When it comes to parenting, Kate Hudson has a lot to juggle. With three kids from three different relationships, the 39-year-old actress makes the most out of her unique situation.
“As much as I would say I don’t recommend it to most, my situation is quite amazing,” she says on the podcast “Divorce Sucks! with Laura Wasser“. In the interview, Hudson dishes on moving on from her divorces and learning to co-parent with her current partner and two exes.
“When you get divorced, you’re still in a relationship,” the star explains. “It’s just a different kind of relationship. You’re going to have good days, you’re going to have bad days, you’re going to have good weeks, bad weeks.”
Hudson, who gave birth to a baby girl named Rani Rose in October with boyfriend Danny Fujikawa, is also mom to Bigham Hawn, 7, from her relationship with Muse frontman Matt Bellamy, and Ryder Russell, 15, from her marriage to The Black Crowes singer Chris Robinson.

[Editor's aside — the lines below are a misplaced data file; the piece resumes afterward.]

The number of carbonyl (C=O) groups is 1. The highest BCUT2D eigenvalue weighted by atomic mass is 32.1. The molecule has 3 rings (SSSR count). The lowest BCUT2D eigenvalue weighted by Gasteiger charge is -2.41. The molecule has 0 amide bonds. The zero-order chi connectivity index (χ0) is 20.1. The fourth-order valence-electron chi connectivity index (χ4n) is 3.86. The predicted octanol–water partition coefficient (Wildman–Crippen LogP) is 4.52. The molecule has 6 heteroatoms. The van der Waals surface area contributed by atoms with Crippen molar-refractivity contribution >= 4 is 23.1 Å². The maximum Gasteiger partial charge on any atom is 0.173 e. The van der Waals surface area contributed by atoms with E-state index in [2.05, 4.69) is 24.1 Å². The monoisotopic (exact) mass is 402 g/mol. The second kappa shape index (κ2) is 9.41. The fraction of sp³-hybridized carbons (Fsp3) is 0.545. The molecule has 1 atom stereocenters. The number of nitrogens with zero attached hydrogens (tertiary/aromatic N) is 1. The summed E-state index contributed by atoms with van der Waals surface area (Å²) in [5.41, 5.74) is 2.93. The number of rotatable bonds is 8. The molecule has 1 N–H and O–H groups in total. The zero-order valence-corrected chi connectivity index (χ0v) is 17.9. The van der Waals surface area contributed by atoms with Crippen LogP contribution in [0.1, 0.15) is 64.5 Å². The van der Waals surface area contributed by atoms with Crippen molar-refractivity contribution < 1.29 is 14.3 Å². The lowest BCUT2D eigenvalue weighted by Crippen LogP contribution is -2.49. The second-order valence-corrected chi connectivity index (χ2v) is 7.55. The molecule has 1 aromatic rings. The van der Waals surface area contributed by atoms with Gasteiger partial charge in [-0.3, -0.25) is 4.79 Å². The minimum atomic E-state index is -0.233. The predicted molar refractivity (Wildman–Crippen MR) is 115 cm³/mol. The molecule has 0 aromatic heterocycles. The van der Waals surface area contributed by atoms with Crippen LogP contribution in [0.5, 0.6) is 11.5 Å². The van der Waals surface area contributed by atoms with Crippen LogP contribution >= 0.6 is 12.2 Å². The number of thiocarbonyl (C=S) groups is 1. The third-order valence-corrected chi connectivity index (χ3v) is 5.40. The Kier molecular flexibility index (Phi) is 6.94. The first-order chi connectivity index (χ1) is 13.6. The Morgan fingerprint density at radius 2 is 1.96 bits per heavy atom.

The actress admits she enjoys financial freedom and doesn’t need to rely on her former partners for support, which she says has allowed it to be “a little easier to walk away from certain relationships.” And yes, Bellamy, Robinson and Fujikawa have all learned to get along.
“They all get along. It’s funny and we laugh about it. I never thought my life would look like that, but it is what it is,” she says with a laugh. “All I care about is happy kids, and we all make that the priority.”
According to Hudson, the secret to maintaining a good relationship with her exes is communication and making sure the same rules exist in each household.
“It’s just communication, and sometimes communication can be great and sometimes communication gets awry,” she says, pointing to her mom, Goldie Hawn’s relationship with her step-father, Kurt Russell, and attitudes towards her birth father, Bill Hudson.
“I think the one thing that I learned from my mom is that no matter what you’re feeling and no matter what – when I see my friends talking s*** about their ex-spouses in front of their kids, I get so upset because they don’t recognize how much that affects their child and how resentful their child will become of them,” Hudson explains. “No matter what, I never heard a bad word about my father.”
She continues: “I also see this great feeling, a warm feeling, in my kids when they hear us talking and laughing and a real connection. We might not have been able to live together and sustain the distance, but at the end of the day, there’s real love there. When the kids feel that I think, to them, it makes them feel safe and good.”